Uganda 2006

Uganda 2006

In 2006, Uganda was a sovereign state located in East Africa. It had a population of around 30 million people and the majority of the population practiced Christianity. Agriculture and fishing were its main industries, with coffee being one of its major exports. According to constructmaterials, the capital city, Kampala, was home to many governmental buildings and offices. The climate in Uganda is tropical with hot temperatures all year round. Tourism was an important part of the economy and many people from other countries came to visit the country’s unique culture, stunning landscapes, vibrant nightlife, historical sites such as ancient ruins from the Bantu era, bustling bazaars (markets), churches and medinas (old towns). The infrastructure in Uganda was still developing with new roads being built as well as other projects such as hydroelectric power plants. Despite its economic challenges, Uganda had made great strides since gaining independence in 1962 and was well on its way to becoming a prosperous nation.

Yearbook 2006

Uganda. In February, for the first time in over twenty years general elections were held with the participation of several parties. The elections were held in a tense atmosphere but could be carried out without more difficult intermezzon. However, election observers from the EU criticized a number of shortcomings in the arrangements. According to CountryAAH, major public holidays in Uganda include Independence Day (October 9) and New Year (January 1). President Yoweri Museveni was declared victorious in the presidential election with close to 60% of the vote against just over 37% for chief challenger Kizza Besigye. The latter claimed that there was extensive cheating and appealed the result, but the protest was rejected by the Supreme Court. However, the judging panel disagreed; three out of seven wanted to give Besigye the right, and the court acknowledged that the election was marked by major shortcomings: voting lengths were incomplete, many errors were committed during the counting of votes, there had been bribes, threats and violence and many invalid votes had been approved. Nevertheless, HD did not find that the deficiencies had affected the election results to a greater extent. In the parliamentary elections, Museveni’s party won the National Resistance Movement two-thirds majority. Another five parties and a number of partyless candidates were elected. Kizza Besigye got his election campaign disrupted by legal processes which he claimed were staged for political reasons. He was acquitted of charges of rape but was brought to trial for treason, charged with conspiracy with the rebel movement Lord’s Resistance Army (LRA).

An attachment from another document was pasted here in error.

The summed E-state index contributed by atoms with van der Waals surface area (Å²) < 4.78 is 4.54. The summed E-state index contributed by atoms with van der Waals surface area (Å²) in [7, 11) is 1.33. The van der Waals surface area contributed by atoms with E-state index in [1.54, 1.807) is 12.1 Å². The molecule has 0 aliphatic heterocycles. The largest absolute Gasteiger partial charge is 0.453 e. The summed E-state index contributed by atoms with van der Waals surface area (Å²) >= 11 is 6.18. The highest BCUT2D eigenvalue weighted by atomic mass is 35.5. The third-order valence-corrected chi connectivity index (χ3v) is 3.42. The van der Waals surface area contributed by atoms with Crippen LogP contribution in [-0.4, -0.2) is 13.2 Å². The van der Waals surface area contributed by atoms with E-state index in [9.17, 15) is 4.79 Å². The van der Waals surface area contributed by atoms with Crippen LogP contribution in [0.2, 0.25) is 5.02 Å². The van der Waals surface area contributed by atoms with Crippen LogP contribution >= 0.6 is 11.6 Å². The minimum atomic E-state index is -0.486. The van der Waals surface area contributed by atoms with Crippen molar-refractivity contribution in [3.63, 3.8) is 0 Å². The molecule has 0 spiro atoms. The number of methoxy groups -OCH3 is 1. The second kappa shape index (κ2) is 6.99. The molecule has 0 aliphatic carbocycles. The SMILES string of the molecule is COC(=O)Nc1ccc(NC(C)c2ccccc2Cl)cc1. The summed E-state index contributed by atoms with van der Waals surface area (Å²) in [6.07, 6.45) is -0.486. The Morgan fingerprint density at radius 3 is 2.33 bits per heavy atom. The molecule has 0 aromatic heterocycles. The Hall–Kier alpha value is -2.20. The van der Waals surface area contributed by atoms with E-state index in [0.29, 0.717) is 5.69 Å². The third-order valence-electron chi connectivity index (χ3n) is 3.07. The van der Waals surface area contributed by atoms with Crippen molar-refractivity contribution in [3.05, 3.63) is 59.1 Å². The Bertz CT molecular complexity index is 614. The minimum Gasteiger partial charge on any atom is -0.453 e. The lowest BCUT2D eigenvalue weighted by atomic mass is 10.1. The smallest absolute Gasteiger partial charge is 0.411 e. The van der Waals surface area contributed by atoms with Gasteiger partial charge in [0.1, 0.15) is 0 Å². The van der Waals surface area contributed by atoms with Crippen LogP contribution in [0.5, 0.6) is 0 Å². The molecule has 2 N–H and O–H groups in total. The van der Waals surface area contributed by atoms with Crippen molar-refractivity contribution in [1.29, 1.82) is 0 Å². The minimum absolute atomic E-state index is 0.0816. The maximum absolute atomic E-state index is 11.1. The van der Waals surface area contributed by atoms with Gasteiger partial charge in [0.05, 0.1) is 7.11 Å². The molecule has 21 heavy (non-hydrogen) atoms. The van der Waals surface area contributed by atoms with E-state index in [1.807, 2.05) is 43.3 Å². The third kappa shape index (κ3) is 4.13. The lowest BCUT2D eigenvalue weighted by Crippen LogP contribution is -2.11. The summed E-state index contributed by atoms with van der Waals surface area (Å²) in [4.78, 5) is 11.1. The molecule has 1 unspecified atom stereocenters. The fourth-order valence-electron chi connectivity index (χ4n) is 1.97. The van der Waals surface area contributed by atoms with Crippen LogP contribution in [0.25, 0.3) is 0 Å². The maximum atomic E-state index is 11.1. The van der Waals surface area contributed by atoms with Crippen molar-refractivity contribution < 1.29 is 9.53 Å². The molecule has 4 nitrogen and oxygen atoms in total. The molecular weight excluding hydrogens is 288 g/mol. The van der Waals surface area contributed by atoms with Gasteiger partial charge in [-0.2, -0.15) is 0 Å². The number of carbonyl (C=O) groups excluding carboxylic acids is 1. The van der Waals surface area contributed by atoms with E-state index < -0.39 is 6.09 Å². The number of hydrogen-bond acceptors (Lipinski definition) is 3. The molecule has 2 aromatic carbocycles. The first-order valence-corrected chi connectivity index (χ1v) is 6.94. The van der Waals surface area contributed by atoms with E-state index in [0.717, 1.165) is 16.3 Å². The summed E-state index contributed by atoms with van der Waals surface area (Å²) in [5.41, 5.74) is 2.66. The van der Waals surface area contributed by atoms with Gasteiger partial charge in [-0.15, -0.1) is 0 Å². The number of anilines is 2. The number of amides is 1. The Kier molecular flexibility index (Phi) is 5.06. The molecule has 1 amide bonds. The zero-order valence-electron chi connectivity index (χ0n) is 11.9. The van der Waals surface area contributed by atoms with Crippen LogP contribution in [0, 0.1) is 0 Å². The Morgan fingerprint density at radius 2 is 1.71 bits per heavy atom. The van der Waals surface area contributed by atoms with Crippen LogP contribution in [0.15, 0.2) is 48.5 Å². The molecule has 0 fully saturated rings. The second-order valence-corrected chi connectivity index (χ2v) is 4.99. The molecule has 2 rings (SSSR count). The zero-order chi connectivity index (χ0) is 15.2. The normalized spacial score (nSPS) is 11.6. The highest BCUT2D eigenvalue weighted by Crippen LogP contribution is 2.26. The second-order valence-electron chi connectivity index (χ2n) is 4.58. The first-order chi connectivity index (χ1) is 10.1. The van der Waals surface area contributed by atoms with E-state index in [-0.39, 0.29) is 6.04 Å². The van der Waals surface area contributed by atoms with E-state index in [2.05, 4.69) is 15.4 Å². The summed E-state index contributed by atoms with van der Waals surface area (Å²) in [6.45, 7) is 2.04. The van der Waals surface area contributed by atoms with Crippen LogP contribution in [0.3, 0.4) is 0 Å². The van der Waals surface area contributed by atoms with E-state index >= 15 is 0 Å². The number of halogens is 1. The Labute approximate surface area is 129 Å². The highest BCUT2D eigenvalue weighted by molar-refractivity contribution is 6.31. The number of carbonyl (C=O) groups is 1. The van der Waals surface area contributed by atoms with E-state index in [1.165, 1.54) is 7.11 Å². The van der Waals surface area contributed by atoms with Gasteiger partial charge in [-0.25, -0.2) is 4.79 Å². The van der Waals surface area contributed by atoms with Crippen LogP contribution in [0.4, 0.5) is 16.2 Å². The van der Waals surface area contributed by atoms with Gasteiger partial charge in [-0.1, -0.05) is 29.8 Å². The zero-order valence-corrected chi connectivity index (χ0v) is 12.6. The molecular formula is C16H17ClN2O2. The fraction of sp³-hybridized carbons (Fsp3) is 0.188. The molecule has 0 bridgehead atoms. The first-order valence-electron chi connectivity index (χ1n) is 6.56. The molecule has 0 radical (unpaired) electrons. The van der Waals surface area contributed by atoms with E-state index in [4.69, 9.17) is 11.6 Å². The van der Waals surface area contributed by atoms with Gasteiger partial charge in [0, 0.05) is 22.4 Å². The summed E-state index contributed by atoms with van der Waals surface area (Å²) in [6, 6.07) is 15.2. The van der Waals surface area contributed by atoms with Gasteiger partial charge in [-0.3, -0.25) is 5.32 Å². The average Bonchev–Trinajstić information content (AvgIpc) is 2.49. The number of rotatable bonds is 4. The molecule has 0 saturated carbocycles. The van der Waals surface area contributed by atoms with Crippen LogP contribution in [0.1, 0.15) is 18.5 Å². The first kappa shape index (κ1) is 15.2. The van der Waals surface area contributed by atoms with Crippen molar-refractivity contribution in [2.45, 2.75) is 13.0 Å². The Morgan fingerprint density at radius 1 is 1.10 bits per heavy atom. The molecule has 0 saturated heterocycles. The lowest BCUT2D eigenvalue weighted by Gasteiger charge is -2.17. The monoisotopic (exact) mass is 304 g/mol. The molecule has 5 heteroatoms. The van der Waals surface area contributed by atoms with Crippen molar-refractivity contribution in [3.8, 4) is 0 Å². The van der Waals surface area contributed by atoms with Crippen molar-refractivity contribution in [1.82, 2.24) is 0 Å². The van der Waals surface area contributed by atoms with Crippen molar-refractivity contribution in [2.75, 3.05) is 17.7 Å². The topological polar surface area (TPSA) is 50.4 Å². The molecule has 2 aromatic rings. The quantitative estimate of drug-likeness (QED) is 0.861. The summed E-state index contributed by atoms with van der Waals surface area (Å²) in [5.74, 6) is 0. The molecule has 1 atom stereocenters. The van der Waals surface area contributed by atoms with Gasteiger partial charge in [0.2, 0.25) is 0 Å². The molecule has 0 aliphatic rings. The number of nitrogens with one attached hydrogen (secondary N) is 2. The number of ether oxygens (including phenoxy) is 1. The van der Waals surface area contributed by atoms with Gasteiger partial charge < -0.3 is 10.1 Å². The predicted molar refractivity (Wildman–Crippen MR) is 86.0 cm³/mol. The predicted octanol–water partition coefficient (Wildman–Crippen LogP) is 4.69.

In May, LRA leader Joseph Kony appealed through a videotape about an end to the 20-year war in northern Uganda. Museveni promised amnesty to all LRA members if peace talks yielded results. The International Criminal Court (ICC) in The Hague emphasized that Uganda is obliged to extradite the accused five top LRA leaders and had them summoned via Interpol. Through mediation by the government in semi-autonomous southern Sudan, peace negotiations began in the regional capital of Juba and after a few weeks the parties agreed on a ceasefire. The rebels began to gather in two neutral camps in southern Sudan and the Ugandan state allocated about SEK 2.3 billion. for the rehabilitation of the 2 million people in northern Uganda who became homeless during the war. However, the suspicion between the rebels and the government remained strong. The ceasefire was extended in rounds, but the negotiations proceeded slowly and with several interruptions. The UN appointed Mozambique’s former President Joaquim Chissano as mediator.

As a result of the rich G8 countries’ pledge on debt relief for African countries in 2005, Uganda was released in May from almost 90% of its foreign debt of the equivalent of more than SEK 30 billion.

Uganda Map with Surrounding Countries

Uganda Overview

Uganda is a landlocked country in eastern Central Africa. Its neighbors are Kenya, Tanzania, Rwanda, the Democratic Republic of the Congo and Sudan. With the arrival of Europeans and Arabs in Uganda in the 19th century, there were a number of kingdoms in the area whose history is believed to date back to the 16th century. Arab merchants arrived on the east coast of the country in the 1830s. They were followed in the 1860s by British conquerors seeking the Nile. The country gained independence from Britain in 1962. Uganda is a landlocked state and is located on the plateau, making the country’s climate slightly cooler than many other states in the vicinity of the equator. Uganda’s traditional culture follows tribal boundaries. Pygmy peoples have their own culture in the rainforests of western Uganda. In the north and east there are tribes belonging to the Nilotic language, elsewhere Bantu tribes. Each group has their own epic folk songs whose stories are passed down from generation to generation. Ugandans are outgoing and friendly, which makes traveling in the country easy.

Area: 236,040 km²

Population: 43,252,966 (estimate 7/2020)

Capital: Kampala

Population The population of
Uganda is mainly divided into the Bantu peoples, the peoples of the Nilotic language, and the Nilo-Khamite peoples.

Language: The official languages ​​are English and Swahili.

Religion: 42% of Ugandans are Catholic, 42% are Protestant, 12% are Muslim and 3% are practicing other Hindus and traditional local religions.

Currency: Ugandan Shilling

Main products: Copper, coffee, tea, fish

Form of government: Republic